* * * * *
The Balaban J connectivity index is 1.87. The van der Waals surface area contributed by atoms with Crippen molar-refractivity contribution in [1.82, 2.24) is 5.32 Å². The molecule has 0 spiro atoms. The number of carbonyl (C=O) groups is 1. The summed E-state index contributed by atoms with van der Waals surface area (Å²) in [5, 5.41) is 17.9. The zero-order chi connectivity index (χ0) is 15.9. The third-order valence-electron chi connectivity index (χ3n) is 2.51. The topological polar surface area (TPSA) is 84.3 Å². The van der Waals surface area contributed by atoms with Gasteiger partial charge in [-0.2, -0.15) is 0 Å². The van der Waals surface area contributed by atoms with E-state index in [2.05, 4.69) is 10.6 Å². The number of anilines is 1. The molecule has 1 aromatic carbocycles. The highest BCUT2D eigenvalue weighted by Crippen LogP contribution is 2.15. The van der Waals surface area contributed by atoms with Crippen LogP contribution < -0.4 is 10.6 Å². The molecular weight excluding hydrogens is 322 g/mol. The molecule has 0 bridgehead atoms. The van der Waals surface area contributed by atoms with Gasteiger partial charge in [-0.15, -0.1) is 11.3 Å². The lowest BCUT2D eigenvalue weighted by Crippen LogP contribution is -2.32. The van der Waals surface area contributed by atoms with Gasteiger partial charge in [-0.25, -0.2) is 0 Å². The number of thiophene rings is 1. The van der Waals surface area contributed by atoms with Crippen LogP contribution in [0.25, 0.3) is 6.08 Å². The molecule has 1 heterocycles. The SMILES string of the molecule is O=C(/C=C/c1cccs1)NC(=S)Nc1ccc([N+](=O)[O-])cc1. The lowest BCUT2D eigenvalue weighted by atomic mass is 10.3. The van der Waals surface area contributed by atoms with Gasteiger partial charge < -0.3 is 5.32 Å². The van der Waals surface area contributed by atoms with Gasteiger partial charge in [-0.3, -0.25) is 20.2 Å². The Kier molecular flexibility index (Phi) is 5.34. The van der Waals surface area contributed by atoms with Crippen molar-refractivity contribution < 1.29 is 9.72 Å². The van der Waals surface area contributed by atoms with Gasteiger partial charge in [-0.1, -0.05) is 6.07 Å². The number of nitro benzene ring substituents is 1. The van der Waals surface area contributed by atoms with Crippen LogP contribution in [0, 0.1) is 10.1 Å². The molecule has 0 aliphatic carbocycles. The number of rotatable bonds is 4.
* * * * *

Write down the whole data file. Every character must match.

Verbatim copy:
The Balaban J connectivity index is 1.87. The van der Waals surface area contributed by atoms with Crippen molar-refractivity contribution in [1.82, 2.24) is 5.32 Å². The molecule has 0 spiro atoms. The number of carbonyl (C=O) groups is 1. The summed E-state index contributed by atoms with van der Waals surface area (Å²) in [5, 5.41) is 17.9. The zero-order chi connectivity index (χ0) is 15.9. The third-order valence-electron chi connectivity index (χ3n) is 2.51. The topological polar surface area (TPSA) is 84.3 Å². The van der Waals surface area contributed by atoms with Gasteiger partial charge in [-0.2, -0.15) is 0 Å². The van der Waals surface area contributed by atoms with E-state index in [2.05, 4.69) is 10.6 Å². The number of anilines is 1. The molecule has 1 aromatic carbocycles. The highest BCUT2D eigenvalue weighted by Crippen LogP contribution is 2.15. The van der Waals surface area contributed by atoms with Crippen LogP contribution < -0.4 is 10.6 Å². The molecular weight excluding hydrogens is 322 g/mol. The molecule has 0 bridgehead atoms. The van der Waals surface area contributed by atoms with Gasteiger partial charge in [-0.15, -0.1) is 11.3 Å². The lowest BCUT2D eigenvalue weighted by Crippen LogP contribution is -2.32. The van der Waals surface area contributed by atoms with Gasteiger partial charge in [-0.25, -0.2) is 0 Å². The number of thiophene rings is 1. The van der Waals surface area contributed by atoms with Crippen LogP contribution in [0.25, 0.3) is 6.08 Å². The molecule has 1 heterocycles. The SMILES string of the molecule is O=C(/C=C/c1cccs1)NC(=S)Nc1ccc([N+](=O)[O-])cc1. The lowest BCUT2D eigenvalue weighted by atomic mass is 10.3. The van der Waals surface area contributed by atoms with Gasteiger partial charge < -0.3 is 5.32 Å². The van der Waals surface area contributed by atoms with Gasteiger partial charge in [-0.3, -0.25) is 20.2 Å². The Kier molecular flexibility index (Phi) is 5.34. The van der Waals surface area contributed by atoms with Crippen molar-refractivity contribution < 1.29 is 9.72 Å². The van der Waals surface area contributed by atoms with Gasteiger partial charge in [-0.1, -0.05) is 6.07 Å². The number of nitro benzene ring substituents is 1. The van der Waals surface area contributed by atoms with Crippen LogP contribution in [0, 0.1) is 10.1 Å². The molecule has 0 aliphatic carbocycles. The number of rotatable bonds is 4.